For me Personally I would chose asset protection from full gifting! I set up a Trust to protect my assets and not to avoid rest home fees.

    Ross
    Not sure where to start, book a free chat for 5-10 minutes https://cswaikato.co.nz/services-pro...s-hamilton/201
    Ross Barnett - Coombe Smith Property Accountants


  5. #5
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    Default

    Need to look at risk of non gifting vs possible benefit of rest home subsidy!

    1) only around 5-7% of people go into rest homes
    2) for me in 50-60 years I don't believe the government will be able to afford rest home subsidies.
    3) surely review of Trusts and rest home subsidies over next 10 years will create new rules where Trust asset are included anyway.

    For me Personally I would chose asset protection from full gifting! I set up a Trust to protect my assets and not to avoid rest home fees.
    My sentiment exactly, Rosco.
    Patience is a virtue.

  6. #6
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    Default

    I think most if not all lawyers/accountants would know about this, essence. It's all part of reviewing your risk profile....just what are the chances of people going after your money. Most of our investor clients choose to gift it all as soon as possible. We do have clients in (hopefully) stable employment still gifting off the loan at $27k per year, because it makes more sense for them....they'll still finish their gifting in reasonable time.

  7. #7
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    Default

    Well, it's the Trust annual gifting time.

    However, the following was bought to my notice -

    One other thing you need to be aware of is the gifting law which was tested late last year, the courts found that for gifting purposes, couples, whether they have a marital or de facto relationship, are to be treated as a unitary economic units for the purpose of calculation and deprivation of assets. This means that you can only gift up to $27,000 per couple i.e $13,500 per person.
    I haven't been made aware of the IRD Case No. on this.

    This is a "heads up" for all those Trustees running a Family Trust, who think the rules haven't changed.

    My advice? See an accountant!!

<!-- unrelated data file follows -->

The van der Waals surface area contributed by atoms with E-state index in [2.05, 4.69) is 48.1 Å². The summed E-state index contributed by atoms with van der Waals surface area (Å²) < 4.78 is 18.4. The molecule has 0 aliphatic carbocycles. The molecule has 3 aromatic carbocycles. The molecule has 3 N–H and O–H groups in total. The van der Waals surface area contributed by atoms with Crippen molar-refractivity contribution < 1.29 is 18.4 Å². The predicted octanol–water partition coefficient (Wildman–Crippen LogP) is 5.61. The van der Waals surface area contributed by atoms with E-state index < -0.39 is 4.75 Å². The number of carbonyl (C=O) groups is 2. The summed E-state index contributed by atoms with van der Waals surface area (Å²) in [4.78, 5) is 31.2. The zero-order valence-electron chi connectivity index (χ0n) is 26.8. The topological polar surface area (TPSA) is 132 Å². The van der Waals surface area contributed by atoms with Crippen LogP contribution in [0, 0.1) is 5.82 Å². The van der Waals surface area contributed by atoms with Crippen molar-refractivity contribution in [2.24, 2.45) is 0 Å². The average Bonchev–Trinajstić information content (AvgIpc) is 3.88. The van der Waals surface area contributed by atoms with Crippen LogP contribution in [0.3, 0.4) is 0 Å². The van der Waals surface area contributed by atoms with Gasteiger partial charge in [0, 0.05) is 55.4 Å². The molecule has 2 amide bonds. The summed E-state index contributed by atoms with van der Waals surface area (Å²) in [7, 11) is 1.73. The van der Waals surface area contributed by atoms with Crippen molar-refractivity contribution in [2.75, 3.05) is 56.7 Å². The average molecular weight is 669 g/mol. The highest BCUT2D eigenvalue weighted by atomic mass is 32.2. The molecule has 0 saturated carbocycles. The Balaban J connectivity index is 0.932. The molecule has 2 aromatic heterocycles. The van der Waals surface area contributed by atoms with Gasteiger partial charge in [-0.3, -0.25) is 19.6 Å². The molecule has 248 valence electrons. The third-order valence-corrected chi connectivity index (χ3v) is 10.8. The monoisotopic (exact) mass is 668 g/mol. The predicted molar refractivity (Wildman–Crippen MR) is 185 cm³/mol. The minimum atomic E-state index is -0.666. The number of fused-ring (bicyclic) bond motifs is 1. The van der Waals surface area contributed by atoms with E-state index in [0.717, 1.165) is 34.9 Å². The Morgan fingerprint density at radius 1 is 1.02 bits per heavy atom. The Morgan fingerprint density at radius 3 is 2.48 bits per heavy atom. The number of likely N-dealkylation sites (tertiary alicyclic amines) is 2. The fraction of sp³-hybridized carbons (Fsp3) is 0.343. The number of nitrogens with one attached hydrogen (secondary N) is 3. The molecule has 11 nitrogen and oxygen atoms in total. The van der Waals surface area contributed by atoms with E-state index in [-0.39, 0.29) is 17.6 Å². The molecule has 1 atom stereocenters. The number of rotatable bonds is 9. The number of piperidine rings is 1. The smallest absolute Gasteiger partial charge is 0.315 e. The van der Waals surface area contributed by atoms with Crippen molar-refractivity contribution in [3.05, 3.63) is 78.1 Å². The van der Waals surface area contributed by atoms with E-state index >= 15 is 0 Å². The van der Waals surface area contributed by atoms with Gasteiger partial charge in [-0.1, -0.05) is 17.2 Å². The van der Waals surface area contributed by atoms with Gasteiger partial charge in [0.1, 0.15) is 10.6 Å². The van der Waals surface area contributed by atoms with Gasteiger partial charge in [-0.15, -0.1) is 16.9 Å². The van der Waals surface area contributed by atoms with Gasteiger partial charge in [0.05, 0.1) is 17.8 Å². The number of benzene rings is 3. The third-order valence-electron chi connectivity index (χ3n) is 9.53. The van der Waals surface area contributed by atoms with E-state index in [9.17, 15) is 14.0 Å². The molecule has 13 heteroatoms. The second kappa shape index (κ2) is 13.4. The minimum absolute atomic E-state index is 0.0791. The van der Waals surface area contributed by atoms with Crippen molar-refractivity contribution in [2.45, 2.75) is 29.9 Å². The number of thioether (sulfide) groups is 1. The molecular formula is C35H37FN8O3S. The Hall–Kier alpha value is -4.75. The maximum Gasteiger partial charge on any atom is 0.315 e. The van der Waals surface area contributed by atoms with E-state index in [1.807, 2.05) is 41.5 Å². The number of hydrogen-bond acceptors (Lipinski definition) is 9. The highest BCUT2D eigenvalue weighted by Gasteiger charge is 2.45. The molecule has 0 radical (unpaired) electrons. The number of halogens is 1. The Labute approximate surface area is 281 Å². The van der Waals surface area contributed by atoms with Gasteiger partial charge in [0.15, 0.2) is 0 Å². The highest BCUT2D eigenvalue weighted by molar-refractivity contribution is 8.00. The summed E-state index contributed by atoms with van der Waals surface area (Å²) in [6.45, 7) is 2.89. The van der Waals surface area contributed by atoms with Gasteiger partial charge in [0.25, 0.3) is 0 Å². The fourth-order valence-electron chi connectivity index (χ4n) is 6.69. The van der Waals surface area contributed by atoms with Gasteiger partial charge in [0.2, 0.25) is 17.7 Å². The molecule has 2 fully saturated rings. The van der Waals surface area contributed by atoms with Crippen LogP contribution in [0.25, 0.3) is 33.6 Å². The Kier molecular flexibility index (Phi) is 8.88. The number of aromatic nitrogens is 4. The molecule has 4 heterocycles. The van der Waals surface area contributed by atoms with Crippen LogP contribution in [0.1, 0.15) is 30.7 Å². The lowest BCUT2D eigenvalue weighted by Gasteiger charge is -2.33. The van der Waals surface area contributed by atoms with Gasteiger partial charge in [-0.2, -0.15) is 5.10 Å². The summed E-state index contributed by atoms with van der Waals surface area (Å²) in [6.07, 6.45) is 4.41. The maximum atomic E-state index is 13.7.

Patience is a virtue.

  8. #8

    Default

    Quote Originally Posted by essence View Post
    My advice? See an accountant!!
    And your insurance broker.

    House insurance: a cautionary tale | Stuff.co.nz
    Just before last Christmas my insurance company sent a $1250 bill for insuring our house.
    In fact, to be accurate, they were insuring the Martin Hawes Family Trust's house - this distinction is important because trustees may have a particular problem with the new way of calculating house insurance.
    Trustees are obligated to look after (and properly insure) the assets of a trust, and if they do not, the beneficiaries can demand that trustees make good any losses.
    This means that if we had simply accepted the default amount from the insurance company ($693,000) and the house burnt down and cost $1.1 million to rebuild, the trustees could be liable for over $400,000.

    This should have trustees thinking hard.

  9. #9
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    Default

    Quote Originally Posted by essence View Post
    However, the following was bought to my notice -

    One other thing you need to be aware of is the gifting law which was tested late last year, the courts found that for gifting purposes, couples, whether they have a marital or de facto relationship, are to be treated as a unitary economic units for the purpose of calculation and deprivation of assets.
    A shame this "unitary economic unit" thing doesn't apply to tax law, too.

    I can't help but wonder if, despite the much vaunted separation, that the
    judiciary have been hinted to that their stipend comes from tax revenue.
    Want a great looking concrete swimming pool in Hawke's Bay? Designer Pools will do the job for you!